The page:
Japan, Day 5: Ise Jingu (revisit)

Despite the tiring walks from the previous days, I was still excited for this day trip because I would be going back to Ise Jingu.

NOVEMBER 25, 2018

From Kintetsu Nagoya Station, it was about an hour and a half trip to Ujiyamada Station. And then from Ujiyamada, I rode a bus going to Ise Jingu (Geku) for less than 10 minutes.

During my previous visit, there were few people around because it was a weekday and we reached the place at around 8AM (read it here). But this time, it was a Sunday and already 10AM so there was a huge crowd of locals already.

GEKU (Outer Shrine) of Ise Jingu was my first stop and this shrine is dedicated to Toyouke Omikami, deity of three essentials of human life: cloth, food and shelter.

After visiting the small shrine at the top of the small hill in Geku, I went back to the bus stop to go to Naiku.

NAIKU (Inner Shrine) was even more crowded than Geku. I wasn’t able to take a picture of Ujibashi Bridge but good thing I already have one from the previous trip.

Wooden stands at one side of Ujibashi Bridge will be used in 2033 when Shikinen Sengu will be celebrated – a ceremony wherein all shrine buildings and main bridges in Ise Jingu are rebuilt every 20 years. Interestingly, the wood they use are sourced from trees grown within the shrine grounds. Shikinen Sengu happens every 20 years and the last time it has been held was in 2013. Through rebuilding, it is said that the power of the deity (Amaterasu-Omikami) is renewed.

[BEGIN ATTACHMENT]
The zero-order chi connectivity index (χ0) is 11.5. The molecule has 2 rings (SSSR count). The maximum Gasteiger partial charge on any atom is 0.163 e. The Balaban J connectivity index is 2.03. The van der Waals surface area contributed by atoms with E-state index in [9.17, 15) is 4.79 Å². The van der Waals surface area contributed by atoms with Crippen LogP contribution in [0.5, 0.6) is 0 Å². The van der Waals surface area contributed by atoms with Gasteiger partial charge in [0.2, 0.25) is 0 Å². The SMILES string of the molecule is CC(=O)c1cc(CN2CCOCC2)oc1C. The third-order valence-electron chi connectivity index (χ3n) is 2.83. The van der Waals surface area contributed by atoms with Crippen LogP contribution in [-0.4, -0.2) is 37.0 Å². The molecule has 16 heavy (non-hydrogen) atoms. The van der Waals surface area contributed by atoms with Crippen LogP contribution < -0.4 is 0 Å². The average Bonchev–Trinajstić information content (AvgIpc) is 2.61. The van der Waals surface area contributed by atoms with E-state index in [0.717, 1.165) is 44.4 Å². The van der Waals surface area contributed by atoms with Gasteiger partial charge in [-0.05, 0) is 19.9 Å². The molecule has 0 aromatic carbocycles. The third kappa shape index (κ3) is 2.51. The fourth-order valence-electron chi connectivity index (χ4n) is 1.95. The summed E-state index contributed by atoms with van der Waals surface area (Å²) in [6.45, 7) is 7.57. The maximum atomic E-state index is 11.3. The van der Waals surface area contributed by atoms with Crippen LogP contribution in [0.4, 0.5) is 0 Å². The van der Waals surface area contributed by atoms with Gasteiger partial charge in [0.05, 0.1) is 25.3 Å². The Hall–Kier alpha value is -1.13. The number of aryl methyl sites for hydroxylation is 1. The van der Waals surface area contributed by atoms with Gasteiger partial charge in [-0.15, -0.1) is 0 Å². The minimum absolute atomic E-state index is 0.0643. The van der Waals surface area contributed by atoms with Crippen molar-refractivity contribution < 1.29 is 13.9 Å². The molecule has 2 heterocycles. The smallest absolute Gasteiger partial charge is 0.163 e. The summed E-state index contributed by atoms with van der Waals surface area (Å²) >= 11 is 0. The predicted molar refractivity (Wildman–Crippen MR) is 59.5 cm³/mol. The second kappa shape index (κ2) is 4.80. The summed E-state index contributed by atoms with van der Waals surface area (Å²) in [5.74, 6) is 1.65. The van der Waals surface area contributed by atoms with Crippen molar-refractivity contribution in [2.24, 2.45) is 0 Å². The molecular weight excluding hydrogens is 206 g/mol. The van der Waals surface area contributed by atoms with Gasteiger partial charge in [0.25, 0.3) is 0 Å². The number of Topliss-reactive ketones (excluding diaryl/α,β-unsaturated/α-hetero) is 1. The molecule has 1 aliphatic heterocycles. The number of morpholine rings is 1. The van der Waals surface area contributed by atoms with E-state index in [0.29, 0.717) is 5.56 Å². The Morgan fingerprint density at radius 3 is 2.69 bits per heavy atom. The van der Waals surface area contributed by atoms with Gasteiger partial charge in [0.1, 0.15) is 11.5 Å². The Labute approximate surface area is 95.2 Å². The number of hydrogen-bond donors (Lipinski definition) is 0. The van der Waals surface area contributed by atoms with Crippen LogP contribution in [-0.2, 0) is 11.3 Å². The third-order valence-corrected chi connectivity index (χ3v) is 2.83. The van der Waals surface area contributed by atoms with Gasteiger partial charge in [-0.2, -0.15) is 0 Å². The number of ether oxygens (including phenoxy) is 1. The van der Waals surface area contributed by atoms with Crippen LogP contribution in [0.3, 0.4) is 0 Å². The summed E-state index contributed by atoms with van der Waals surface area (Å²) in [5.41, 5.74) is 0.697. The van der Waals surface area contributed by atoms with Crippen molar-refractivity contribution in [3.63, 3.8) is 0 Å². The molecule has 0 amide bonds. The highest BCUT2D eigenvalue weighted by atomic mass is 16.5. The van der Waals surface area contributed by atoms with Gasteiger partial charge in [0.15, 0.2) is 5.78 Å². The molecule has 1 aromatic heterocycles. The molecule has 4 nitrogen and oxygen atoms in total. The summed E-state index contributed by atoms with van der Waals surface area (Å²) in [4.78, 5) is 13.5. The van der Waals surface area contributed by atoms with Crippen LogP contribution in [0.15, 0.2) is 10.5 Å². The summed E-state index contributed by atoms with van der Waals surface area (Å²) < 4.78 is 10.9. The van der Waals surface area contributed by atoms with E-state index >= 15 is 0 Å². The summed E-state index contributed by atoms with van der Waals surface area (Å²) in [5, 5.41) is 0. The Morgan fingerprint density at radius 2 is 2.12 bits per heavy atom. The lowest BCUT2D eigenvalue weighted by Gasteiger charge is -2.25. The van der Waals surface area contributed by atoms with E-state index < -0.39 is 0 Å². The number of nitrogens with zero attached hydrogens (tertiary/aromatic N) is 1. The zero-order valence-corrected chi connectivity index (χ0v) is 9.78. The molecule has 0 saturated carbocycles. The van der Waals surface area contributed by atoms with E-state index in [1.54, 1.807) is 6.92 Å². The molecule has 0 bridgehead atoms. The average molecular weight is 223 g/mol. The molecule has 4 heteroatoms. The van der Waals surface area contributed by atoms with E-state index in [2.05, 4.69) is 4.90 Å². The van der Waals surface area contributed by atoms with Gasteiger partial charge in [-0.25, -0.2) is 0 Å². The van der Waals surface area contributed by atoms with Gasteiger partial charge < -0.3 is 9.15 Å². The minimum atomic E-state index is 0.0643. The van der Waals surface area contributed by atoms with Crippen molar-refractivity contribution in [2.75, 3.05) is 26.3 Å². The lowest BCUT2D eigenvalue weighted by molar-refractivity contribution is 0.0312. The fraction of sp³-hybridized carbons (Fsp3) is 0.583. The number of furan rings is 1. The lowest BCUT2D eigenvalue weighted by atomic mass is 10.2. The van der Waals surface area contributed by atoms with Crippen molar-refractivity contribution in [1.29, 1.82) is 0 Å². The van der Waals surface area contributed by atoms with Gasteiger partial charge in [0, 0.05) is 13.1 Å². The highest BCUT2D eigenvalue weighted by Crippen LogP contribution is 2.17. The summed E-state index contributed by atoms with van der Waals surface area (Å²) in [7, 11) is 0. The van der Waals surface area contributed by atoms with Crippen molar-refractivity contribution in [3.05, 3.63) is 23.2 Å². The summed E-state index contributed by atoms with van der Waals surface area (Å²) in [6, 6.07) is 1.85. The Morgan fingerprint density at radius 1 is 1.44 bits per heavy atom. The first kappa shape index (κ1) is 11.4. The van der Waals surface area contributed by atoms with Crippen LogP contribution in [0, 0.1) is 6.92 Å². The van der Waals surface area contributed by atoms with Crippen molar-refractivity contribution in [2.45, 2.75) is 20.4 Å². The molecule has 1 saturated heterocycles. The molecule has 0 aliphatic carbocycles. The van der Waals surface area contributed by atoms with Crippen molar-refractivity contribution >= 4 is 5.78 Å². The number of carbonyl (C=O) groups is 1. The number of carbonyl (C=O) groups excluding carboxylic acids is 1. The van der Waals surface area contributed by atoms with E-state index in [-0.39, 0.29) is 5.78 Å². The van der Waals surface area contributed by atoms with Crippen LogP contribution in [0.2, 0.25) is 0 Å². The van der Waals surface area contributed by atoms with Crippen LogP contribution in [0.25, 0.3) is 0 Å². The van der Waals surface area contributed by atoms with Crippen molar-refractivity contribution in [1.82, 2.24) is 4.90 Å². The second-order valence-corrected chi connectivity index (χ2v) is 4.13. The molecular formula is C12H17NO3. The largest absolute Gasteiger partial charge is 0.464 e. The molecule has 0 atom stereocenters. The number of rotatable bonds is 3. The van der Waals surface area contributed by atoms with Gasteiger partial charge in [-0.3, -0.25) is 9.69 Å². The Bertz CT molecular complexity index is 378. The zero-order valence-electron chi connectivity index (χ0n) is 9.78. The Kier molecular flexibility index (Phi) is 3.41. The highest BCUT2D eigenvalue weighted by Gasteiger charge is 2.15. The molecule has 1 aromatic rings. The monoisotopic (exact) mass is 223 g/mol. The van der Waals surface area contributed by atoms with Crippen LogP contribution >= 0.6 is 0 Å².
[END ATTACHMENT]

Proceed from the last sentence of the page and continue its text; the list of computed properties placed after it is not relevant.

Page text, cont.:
Remember to walk along the side of the road because the center aisle is believed to be for deities only. Notice how most locals stay on the side.

When entering shrines and temples in Japan, temizu should be done to cleanse the mind and body as their gods are believed to hate impurity. In Naiku, aside from the common method of using a small wooden dipper, one option is to go to Isuzugawa (Isuzu River) to wash hands and rinse your mouth.

Seeing Naiku in autumn season was another treat – Isuzugawa was a nice spot to see trees in autumn colors.

The most crowded area in Naiku was Shogu, which is the main palace dedicated to Amaterasu-Omikami, Shinto’s most venerated deity. It is believed that her sacred mirror is enshrined inside the palace. Most people are not allowed to enter the inside of the palace but certain powerful people are given special exemptions.

After going around a bit more, we decided to leave the temple just in time for the bus going back to Ujiyamada Station.

A glimpse of Ujibashi Bridge

Ise Jingu will always one of my favorite places in Japan. I like the crunch sound whenever the sole of my shoes press on the pebbles, the bright rays of sunshine that are able to pass through spaces in between trees, and that unexplainable feeling of tranquillity in this place. I will definitely return there whenever possible during my future Japan trips!

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